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San Francisco – Research shows that just under 1 in 5 students still will not graduate from public high school. This week, YouthTruth released an up-close look at how Simon Youth Foundation (SYF) builds innovative Simon Youth Academies that help high school students who struggle in traditional classroom settings to graduate in partnership with public school districts.
SYF has developed a regular practice of gathering student feedback to inform strategy and programmatic changes at both the network and school levels as it supports students who struggle in traditional classrooms, and maintains a 90% graduation rate. The foundation uses student feedback as a guiding pillar in both day-to-day operations and long-term planning as it works with its network of non-traditional high schools located primarily in Simon Malls to help students at risk of dropping out to graduate.
YouthTruth works with the foundation to gather and analyze student feedback to inform improvements. Recent network-wide changes guided by data and analysis from the YouthTruth survey include implementing trauma-informed instruction, launching gender inclusiveness training, and increasing the emphasis on emotional and mental health.
“The student is the reason we exist and what our purpose defines us to. If we can’t hear their voice or know what they want, we become a bunch of well-meaning people who are trying to do something to students and not for students,” says Dr. J. Michael Durnil, President and CEO of the Simon Youth Foundation.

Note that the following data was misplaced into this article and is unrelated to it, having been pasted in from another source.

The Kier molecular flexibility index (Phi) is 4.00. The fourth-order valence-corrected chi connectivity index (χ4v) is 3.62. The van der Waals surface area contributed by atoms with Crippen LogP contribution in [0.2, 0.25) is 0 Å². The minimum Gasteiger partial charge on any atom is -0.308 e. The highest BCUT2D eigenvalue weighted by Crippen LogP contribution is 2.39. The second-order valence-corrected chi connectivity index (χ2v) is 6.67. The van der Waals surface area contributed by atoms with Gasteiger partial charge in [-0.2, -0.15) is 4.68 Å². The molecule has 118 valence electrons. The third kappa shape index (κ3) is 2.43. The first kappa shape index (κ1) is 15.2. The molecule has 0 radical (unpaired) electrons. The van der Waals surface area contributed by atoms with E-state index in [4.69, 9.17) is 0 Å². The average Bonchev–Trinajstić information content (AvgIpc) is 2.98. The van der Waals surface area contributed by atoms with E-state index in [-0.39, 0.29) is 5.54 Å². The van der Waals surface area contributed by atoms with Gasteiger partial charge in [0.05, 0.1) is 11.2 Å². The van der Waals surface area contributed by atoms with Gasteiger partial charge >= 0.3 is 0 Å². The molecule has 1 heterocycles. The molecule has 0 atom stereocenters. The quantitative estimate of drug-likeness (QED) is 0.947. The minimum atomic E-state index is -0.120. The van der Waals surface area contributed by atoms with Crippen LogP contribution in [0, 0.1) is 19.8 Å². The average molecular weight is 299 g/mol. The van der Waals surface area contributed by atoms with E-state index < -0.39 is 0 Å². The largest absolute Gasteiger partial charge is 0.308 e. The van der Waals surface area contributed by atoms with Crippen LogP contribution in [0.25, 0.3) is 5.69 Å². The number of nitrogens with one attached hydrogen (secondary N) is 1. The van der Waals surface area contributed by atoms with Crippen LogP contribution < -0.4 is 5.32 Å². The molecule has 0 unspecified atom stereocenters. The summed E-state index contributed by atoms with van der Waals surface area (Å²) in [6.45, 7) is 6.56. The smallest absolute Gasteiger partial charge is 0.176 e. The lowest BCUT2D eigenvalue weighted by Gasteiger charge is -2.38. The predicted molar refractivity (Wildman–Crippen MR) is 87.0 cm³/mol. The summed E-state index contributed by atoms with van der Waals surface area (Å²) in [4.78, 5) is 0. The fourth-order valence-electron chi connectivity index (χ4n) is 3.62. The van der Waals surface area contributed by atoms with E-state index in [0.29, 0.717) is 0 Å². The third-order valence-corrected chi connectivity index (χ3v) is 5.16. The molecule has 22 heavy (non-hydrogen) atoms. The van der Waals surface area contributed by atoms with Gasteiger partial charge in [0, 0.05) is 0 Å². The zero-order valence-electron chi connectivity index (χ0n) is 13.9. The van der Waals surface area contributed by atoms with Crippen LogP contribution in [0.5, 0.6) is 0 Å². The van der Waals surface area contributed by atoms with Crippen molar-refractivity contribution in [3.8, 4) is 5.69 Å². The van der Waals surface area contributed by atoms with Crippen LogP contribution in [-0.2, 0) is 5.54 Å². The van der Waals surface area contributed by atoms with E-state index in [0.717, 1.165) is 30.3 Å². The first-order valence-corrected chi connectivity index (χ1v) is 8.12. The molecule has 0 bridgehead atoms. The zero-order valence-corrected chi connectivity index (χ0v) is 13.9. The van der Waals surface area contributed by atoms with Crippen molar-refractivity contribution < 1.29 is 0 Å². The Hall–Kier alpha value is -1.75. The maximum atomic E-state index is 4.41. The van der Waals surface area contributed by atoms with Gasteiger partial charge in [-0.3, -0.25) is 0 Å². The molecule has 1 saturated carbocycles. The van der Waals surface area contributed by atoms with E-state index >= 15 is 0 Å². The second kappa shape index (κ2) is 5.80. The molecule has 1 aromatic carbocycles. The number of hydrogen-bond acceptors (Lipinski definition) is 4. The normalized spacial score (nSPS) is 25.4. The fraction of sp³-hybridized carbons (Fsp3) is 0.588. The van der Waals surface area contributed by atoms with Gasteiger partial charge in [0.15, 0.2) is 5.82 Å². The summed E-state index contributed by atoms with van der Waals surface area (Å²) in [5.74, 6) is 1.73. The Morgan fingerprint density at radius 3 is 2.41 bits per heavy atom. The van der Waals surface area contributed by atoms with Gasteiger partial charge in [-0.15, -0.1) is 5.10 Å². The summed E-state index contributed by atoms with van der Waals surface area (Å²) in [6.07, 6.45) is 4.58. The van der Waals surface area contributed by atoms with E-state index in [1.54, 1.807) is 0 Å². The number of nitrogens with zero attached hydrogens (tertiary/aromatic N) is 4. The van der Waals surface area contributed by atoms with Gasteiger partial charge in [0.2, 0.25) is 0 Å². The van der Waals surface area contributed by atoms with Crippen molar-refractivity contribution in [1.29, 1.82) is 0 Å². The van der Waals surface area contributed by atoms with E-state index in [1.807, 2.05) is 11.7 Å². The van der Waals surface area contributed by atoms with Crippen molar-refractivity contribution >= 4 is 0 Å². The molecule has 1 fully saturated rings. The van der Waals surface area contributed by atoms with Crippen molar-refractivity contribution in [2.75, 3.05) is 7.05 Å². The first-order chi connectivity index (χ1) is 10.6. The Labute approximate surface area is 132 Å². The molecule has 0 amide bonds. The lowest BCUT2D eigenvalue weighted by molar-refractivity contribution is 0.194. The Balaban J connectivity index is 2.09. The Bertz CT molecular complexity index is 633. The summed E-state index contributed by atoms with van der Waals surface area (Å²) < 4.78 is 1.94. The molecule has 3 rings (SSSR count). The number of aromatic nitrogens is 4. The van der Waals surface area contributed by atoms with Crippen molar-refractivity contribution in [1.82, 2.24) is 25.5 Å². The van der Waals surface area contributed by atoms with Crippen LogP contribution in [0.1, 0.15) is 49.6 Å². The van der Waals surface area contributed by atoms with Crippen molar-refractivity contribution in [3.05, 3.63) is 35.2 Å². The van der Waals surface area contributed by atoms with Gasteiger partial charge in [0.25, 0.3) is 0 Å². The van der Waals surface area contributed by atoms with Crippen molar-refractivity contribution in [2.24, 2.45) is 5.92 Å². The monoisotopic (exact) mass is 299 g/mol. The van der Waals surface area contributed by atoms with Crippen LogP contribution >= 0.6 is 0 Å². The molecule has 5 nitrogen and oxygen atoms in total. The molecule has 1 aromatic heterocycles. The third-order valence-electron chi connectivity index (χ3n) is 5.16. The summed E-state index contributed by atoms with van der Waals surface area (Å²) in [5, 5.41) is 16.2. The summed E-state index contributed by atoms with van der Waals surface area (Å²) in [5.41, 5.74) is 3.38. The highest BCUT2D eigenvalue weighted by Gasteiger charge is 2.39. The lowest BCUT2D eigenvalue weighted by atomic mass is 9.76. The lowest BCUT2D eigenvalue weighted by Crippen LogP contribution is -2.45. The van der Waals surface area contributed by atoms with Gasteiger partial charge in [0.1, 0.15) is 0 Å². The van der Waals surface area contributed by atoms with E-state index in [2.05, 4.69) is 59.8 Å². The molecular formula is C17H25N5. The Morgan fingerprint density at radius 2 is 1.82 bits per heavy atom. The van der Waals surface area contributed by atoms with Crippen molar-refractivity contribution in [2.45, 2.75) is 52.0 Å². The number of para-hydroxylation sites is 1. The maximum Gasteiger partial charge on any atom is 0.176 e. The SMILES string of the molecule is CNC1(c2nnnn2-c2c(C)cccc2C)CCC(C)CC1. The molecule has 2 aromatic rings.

“The students attend our academies for a variety of reasons and I feel that their voices are important to hear as leaders striving to meet students’ wide-ranging needs,” comments principal of Rose Tree Media Simon Youth Academy Sarah Graham. “I meet with staff weekly to discuss items of the week and specific student needs, but the survey helped me hone in on specific areas of need and guide discussions with my staff.”
Insights gleaned from asking students about their experiences at the Academies, and gaining a deeper understanding student reality beyond the classroom, has been instrumental in the foundation’s ability to create network-wide change. Both the foundation and leaders at individual Academies have also found feedback to be a useful tool in creating common language to bolster collaborative improvement and gain support from stakeholders like local advisory councils.
Reflecting on the foundations use of feedback, Dr. Durnil notes, “With this student insight, I become equipped with an immediate strategy or agenda. With the student input, I can go out and find additional resources and bring them to bear to our academies, to our districts, to our communities. With this data, we’re able to better provide support to the most marginalized groups of students.”